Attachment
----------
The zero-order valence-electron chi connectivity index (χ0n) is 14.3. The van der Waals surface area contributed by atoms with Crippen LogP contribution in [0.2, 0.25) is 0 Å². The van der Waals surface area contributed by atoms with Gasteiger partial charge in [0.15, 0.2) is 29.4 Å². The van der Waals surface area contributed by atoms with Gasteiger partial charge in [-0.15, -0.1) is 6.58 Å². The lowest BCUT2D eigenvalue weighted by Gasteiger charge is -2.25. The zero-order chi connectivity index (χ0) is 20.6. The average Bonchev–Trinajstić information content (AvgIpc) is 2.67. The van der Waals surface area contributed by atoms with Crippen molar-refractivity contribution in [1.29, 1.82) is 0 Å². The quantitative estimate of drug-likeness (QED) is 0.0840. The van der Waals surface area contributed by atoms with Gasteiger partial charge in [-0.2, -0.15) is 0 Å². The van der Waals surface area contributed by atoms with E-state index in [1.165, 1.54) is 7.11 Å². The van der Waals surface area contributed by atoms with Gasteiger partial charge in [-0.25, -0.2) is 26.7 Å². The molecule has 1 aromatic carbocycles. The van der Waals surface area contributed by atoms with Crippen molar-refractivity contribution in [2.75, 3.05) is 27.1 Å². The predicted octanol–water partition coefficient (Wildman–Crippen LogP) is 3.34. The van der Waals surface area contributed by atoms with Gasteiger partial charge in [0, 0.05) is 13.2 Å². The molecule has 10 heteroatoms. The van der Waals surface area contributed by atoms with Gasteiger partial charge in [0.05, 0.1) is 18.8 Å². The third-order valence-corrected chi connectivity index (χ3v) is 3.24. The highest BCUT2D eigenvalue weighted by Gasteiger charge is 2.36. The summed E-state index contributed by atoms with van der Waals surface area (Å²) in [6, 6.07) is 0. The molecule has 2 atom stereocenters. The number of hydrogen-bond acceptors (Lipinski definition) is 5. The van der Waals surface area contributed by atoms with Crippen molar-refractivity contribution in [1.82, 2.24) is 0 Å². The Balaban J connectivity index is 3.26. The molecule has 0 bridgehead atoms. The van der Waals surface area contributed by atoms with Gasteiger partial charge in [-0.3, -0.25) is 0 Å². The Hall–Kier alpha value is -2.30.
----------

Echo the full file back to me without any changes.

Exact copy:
The zero-order valence-electron chi connectivity index (χ0n) is 14.3. The van der Waals surface area contributed by atoms with Crippen LogP contribution in [0.2, 0.25) is 0 Å². The van der Waals surface area contributed by atoms with Gasteiger partial charge in [0.15, 0.2) is 29.4 Å². The van der Waals surface area contributed by atoms with Gasteiger partial charge in [-0.15, -0.1) is 6.58 Å². The lowest BCUT2D eigenvalue weighted by Gasteiger charge is -2.25. The zero-order chi connectivity index (χ0) is 20.6. The average Bonchev–Trinajstić information content (AvgIpc) is 2.67. The van der Waals surface area contributed by atoms with Crippen molar-refractivity contribution in [1.29, 1.82) is 0 Å². The quantitative estimate of drug-likeness (QED) is 0.0840. The van der Waals surface area contributed by atoms with Gasteiger partial charge in [-0.2, -0.15) is 0 Å². The van der Waals surface area contributed by atoms with E-state index in [1.165, 1.54) is 7.11 Å². The van der Waals surface area contributed by atoms with Gasteiger partial charge in [-0.25, -0.2) is 26.7 Å². The molecule has 1 aromatic carbocycles. The van der Waals surface area contributed by atoms with Crippen molar-refractivity contribution in [2.75, 3.05) is 27.1 Å². The predicted octanol–water partition coefficient (Wildman–Crippen LogP) is 3.34. The van der Waals surface area contributed by atoms with Gasteiger partial charge in [0, 0.05) is 13.2 Å². The molecule has 10 heteroatoms. The van der Waals surface area contributed by atoms with Gasteiger partial charge in [0.05, 0.1) is 18.8 Å². The third-order valence-corrected chi connectivity index (χ3v) is 3.24. The highest BCUT2D eigenvalue weighted by Gasteiger charge is 2.36. The summed E-state index contributed by atoms with van der Waals surface area (Å²) in [6, 6.07) is 0. The molecule has 2 atom stereocenters. The number of hydrogen-bond acceptors (Lipinski definition) is 5. The van der Waals surface area contributed by atoms with Crippen molar-refractivity contribution in [1.82, 2.24) is 0 Å². The Balaban J connectivity index is 3.26. The molecule has 0 bridgehead atoms. The van der Waals surface area contributed by atoms with Gasteiger partial charge in [-0.3, -0.25) is 0 Å². The Hall–Kier alpha value is -2.30.